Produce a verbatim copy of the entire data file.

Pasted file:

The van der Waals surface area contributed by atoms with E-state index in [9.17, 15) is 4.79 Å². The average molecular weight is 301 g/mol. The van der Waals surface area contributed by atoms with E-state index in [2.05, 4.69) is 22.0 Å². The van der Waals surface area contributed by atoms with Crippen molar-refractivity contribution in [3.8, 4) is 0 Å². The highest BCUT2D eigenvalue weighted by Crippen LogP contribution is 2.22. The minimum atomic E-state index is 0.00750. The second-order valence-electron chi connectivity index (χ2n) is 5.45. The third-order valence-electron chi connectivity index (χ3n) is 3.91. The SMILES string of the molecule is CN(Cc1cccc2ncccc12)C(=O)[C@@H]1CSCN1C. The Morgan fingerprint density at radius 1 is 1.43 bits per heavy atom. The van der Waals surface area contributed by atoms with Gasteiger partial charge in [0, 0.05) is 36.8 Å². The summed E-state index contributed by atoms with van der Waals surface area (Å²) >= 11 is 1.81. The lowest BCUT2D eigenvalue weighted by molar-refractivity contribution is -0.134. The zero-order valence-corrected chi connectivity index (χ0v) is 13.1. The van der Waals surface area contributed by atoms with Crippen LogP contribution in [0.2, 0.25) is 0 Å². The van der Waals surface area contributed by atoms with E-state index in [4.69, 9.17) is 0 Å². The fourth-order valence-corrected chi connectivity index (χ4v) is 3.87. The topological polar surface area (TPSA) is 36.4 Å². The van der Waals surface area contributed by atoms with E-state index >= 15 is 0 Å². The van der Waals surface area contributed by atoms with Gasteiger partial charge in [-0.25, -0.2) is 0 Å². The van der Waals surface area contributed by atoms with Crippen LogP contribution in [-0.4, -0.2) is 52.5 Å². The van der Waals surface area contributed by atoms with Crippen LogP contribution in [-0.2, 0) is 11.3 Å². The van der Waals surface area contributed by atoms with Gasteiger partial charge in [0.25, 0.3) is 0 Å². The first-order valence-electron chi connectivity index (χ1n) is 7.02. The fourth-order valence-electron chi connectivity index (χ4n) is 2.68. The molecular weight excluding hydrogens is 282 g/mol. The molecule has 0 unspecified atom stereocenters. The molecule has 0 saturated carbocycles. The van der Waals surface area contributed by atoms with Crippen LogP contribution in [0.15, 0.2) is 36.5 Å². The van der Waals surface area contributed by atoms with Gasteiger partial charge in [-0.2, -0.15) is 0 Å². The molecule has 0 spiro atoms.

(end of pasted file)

The van der Waals surface area contributed by atoms with E-state index in [9.17, 15) is 4.79 Å². The average molecular weight is 301 g/mol. The van der Waals surface area contributed by atoms with E-state index in [2.05, 4.69) is 22.0 Å². The van der Waals surface area contributed by atoms with Crippen molar-refractivity contribution in [3.8, 4) is 0 Å². The highest BCUT2D eigenvalue weighted by Crippen LogP contribution is 2.22. The minimum atomic E-state index is 0.00750. The second-order valence-electron chi connectivity index (χ2n) is 5.45. The third-order valence-electron chi connectivity index (χ3n) is 3.91. The SMILES string of the molecule is CN(Cc1cccc2ncccc12)C(=O)[C@@H]1CSCN1C. The Morgan fingerprint density at radius 1 is 1.43 bits per heavy atom. The van der Waals surface area contributed by atoms with Gasteiger partial charge in [0, 0.05) is 36.8 Å². The summed E-state index contributed by atoms with van der Waals surface area (Å²) >= 11 is 1.81. The lowest BCUT2D eigenvalue weighted by molar-refractivity contribution is -0.134. The zero-order valence-corrected chi connectivity index (χ0v) is 13.1. The van der Waals surface area contributed by atoms with Crippen LogP contribution in [0.2, 0.25) is 0 Å². The van der Waals surface area contributed by atoms with E-state index in [4.69, 9.17) is 0 Å². The fourth-order valence-corrected chi connectivity index (χ4v) is 3.87. The topological polar surface area (TPSA) is 36.4 Å². The van der Waals surface area contributed by atoms with E-state index >= 15 is 0 Å². The van der Waals surface area contributed by atoms with Gasteiger partial charge in [-0.25, -0.2) is 0 Å². The van der Waals surface area contributed by atoms with Crippen LogP contribution in [-0.4, -0.2) is 52.5 Å². The van der Waals surface area contributed by atoms with Crippen LogP contribution in [-0.2, 0) is 11.3 Å². The van der Waals surface area contributed by atoms with Gasteiger partial charge in [0.25, 0.3) is 0 Å². The first-order valence-electron chi connectivity index (χ1n) is 7.02. The fourth-order valence-electron chi connectivity index (χ4n) is 2.68. The molecular weight excluding hydrogens is 282 g/mol. The molecule has 0 unspecified atom stereocenters. The molecule has 0 saturated carbocycles. The van der Waals surface area contributed by atoms with Crippen LogP contribution in [0.15, 0.2) is 36.5 Å². The van der Waals surface area contributed by atoms with Gasteiger partial charge in [-0.2, -0.15) is 0 Å². The molecule has 0 spiro atoms.